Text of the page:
August 13, 2010

Dark-eyed Europeans were more likely to leave for the colonies (data)

The Europeans who left for America, Canada, and Australia were obviously not a representative sample of their home populations. Since they were not plucked at random by a Martian lab scientist, there must have been something different about them that made them want to leave. We can imagine all sorts of socioeconomic factors influencing this decision, but let's not forget that some people just have a greater sense of wanderlust than others.

In populations where eye and hair color vary a decent amount, like Northern Europe, correlational studies show that children with lighter eyes or hair tend to be more socially nervous, less exploratory in social situations. When we humans domesticated animals, their coat and eye colors lightened up (even if only partially, like large patches of white). Something similar probably happened when Europeans domesticated themselves, as they had to settle down in order to farm well. Looking at it the other way, the darker-colored ones like Christopher Marlowe must have had wilder personalities compared to their countrymen.

It's not very hard to see that Americans and Australians are a lot more sprawling and rambunctious than the British, and even Canadians are closer to the former than the latter. I've always wondered why there is such a disconnect between North Americans and the British on the topic of dark Irish or Scottish beauties. We seem to have a lot of them here, while those in Scotland and Ireland swear there's no such thing, that we Americans must be delusional. (It seems like there's more agreement on the presence of handsome, darker-looking Irish and Scottish men in the UK.)

Maybe, I thought, the colonies drew away the Europeans with darker eyes and hair? It would fit with the picture of lighter hair and eyes being associated with a less roaming social nature. Fortunately GameFAQs ran a poll on the eye color of its users. These are mostly 20-something males who are into video games. I collapsed blue, gray, and green into a single "light" category. Nation-level data were available for some parts of the world, including three Northwestern European countries and three former Anglo colonies. Here is the percent who have light eyes within each:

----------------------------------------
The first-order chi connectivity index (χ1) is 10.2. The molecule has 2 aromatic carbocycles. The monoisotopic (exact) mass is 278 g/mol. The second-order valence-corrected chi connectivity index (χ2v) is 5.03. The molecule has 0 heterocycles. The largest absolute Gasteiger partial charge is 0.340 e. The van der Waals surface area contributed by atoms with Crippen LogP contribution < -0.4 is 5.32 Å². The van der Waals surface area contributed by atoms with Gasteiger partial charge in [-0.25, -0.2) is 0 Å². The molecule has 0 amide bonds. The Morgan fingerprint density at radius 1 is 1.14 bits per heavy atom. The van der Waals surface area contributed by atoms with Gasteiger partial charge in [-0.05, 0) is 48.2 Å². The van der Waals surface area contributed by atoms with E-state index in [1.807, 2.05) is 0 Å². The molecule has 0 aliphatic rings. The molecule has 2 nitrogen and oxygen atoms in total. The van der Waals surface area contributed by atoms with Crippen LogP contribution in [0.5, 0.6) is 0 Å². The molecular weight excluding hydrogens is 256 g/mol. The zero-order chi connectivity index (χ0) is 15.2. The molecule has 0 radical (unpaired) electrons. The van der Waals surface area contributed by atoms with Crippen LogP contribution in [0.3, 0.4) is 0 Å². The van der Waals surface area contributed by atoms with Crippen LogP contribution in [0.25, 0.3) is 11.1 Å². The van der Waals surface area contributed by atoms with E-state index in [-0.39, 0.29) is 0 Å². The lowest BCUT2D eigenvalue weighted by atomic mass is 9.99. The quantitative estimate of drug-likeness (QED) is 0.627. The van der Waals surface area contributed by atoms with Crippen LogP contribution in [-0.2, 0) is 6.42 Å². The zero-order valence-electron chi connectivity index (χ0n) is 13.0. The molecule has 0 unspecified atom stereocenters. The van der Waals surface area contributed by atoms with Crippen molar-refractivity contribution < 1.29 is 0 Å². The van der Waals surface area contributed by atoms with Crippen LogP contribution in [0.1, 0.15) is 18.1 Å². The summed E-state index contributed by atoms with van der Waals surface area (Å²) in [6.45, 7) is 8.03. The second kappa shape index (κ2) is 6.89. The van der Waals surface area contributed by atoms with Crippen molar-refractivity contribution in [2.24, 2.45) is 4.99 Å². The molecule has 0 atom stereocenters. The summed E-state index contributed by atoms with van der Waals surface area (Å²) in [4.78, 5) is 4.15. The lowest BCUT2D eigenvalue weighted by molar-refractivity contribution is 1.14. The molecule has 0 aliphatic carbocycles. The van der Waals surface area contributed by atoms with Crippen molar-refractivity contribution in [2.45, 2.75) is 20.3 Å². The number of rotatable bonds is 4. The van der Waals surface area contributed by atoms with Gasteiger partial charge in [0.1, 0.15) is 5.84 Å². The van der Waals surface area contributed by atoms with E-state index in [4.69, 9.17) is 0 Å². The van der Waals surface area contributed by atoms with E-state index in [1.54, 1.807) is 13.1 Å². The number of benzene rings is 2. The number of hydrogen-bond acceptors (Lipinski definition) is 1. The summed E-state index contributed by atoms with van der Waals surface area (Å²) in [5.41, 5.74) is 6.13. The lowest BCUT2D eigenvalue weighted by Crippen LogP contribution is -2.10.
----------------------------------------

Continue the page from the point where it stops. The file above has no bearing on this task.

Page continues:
% Country
57 Netherlands
54 Germany
53 UK
38 Australia
37 Canada
35 US

The clear and big split is between the homeland populations and their colonial offshoots. Notice how little variation there is within each of the two clusters -- mid-50s for Northwestern Europe, upper 30s for the former colonies. The lower numbers outside of Europe are not due to the greater presence of Southern Europeans, Africans, Asians, etc. If that were true, it would imply that the Northern European populations of all three former colonies were only about 2/3 of the entire country. In the US, it's somewhere in the 70-80% range, in Canada in the 80-90% range, and in Australia about 90%. (The US may look so similar to Canada and Australia in this poll, despite having more dark-eyed people, if the American users of GameFAQs are mostly white. The website has never run a poll on race or ethnicity.)

So little data is collected on eye color that I'm sure this is the first demonstration that the colonists who set off from Northwestern Europe were darker-eyed than those they were leaving behind. It fits with the tiny number of studies done on eye / hair color and personality. And it also helps explain why Americans and Britons can disagree so much on the prevalence of dark Celtic beauties -- looks like we have a lot more of 'em outside of the UK.

15 comments:

  1. Rollory8:11 AM

    This is all very interesting, but there is no way I am going to take polls by GameFAQs as any sort of reliable evidence for anything.

    It's not data. It's hand-waving.